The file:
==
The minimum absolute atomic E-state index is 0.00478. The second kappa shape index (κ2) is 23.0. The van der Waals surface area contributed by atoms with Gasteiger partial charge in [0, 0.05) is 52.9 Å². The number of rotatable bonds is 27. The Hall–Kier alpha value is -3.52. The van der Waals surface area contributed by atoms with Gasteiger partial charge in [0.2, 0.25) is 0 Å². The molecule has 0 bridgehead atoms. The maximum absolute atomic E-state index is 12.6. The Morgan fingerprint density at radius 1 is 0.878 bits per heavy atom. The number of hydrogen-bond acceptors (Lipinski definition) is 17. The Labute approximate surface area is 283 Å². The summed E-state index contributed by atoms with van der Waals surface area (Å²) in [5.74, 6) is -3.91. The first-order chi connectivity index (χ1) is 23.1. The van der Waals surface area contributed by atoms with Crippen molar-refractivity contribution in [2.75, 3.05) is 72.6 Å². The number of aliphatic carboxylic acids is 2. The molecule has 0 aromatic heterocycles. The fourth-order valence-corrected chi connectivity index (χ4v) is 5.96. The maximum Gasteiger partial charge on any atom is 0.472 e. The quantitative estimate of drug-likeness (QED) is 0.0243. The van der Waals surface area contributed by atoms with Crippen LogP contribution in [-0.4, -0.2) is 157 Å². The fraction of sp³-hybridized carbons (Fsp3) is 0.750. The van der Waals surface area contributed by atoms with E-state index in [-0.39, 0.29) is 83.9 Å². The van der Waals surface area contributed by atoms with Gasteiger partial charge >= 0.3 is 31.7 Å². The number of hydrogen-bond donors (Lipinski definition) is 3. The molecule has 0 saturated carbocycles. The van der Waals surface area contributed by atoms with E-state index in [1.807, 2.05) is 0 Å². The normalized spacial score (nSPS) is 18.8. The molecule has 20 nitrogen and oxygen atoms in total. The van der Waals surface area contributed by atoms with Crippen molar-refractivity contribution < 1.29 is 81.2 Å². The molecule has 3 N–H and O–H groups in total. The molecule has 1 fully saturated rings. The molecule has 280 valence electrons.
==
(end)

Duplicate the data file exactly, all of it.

The minimum absolute atomic E-state index is 0.00478. The second kappa shape index (κ2) is 23.0. The van der Waals surface area contributed by atoms with Gasteiger partial charge in [0, 0.05) is 52.9 Å². The number of rotatable bonds is 27. The Hall–Kier alpha value is -3.52. The van der Waals surface area contributed by atoms with Gasteiger partial charge in [0.2, 0.25) is 0 Å². The molecule has 0 bridgehead atoms. The maximum absolute atomic E-state index is 12.6. The Morgan fingerprint density at radius 1 is 0.878 bits per heavy atom. The number of hydrogen-bond acceptors (Lipinski definition) is 17. The Labute approximate surface area is 283 Å². The summed E-state index contributed by atoms with van der Waals surface area (Å²) in [5.74, 6) is -3.91. The first-order chi connectivity index (χ1) is 23.1. The van der Waals surface area contributed by atoms with Crippen molar-refractivity contribution in [2.75, 3.05) is 72.6 Å². The number of aliphatic carboxylic acids is 2. The molecule has 0 aromatic heterocycles. The fourth-order valence-corrected chi connectivity index (χ4v) is 5.96. The maximum Gasteiger partial charge on any atom is 0.472 e. The quantitative estimate of drug-likeness (QED) is 0.0243. The van der Waals surface area contributed by atoms with Crippen LogP contribution in [-0.4, -0.2) is 157 Å². The fraction of sp³-hybridized carbons (Fsp3) is 0.750. The van der Waals surface area contributed by atoms with E-state index in [-0.39, 0.29) is 83.9 Å². The van der Waals surface area contributed by atoms with Gasteiger partial charge >= 0.3 is 31.7 Å². The number of hydrogen-bond donors (Lipinski definition) is 3. The molecule has 0 saturated carbocycles. The van der Waals surface area contributed by atoms with E-state index in [1.807, 2.05) is 0 Å². The normalized spacial score (nSPS) is 18.8. The molecule has 20 nitrogen and oxygen atoms in total. The van der Waals surface area contributed by atoms with Crippen molar-refractivity contribution < 1.29 is 81.2 Å². The molecule has 3 N–H and O–H groups in total. The molecule has 1 fully saturated rings. The molecule has 280 valence electrons.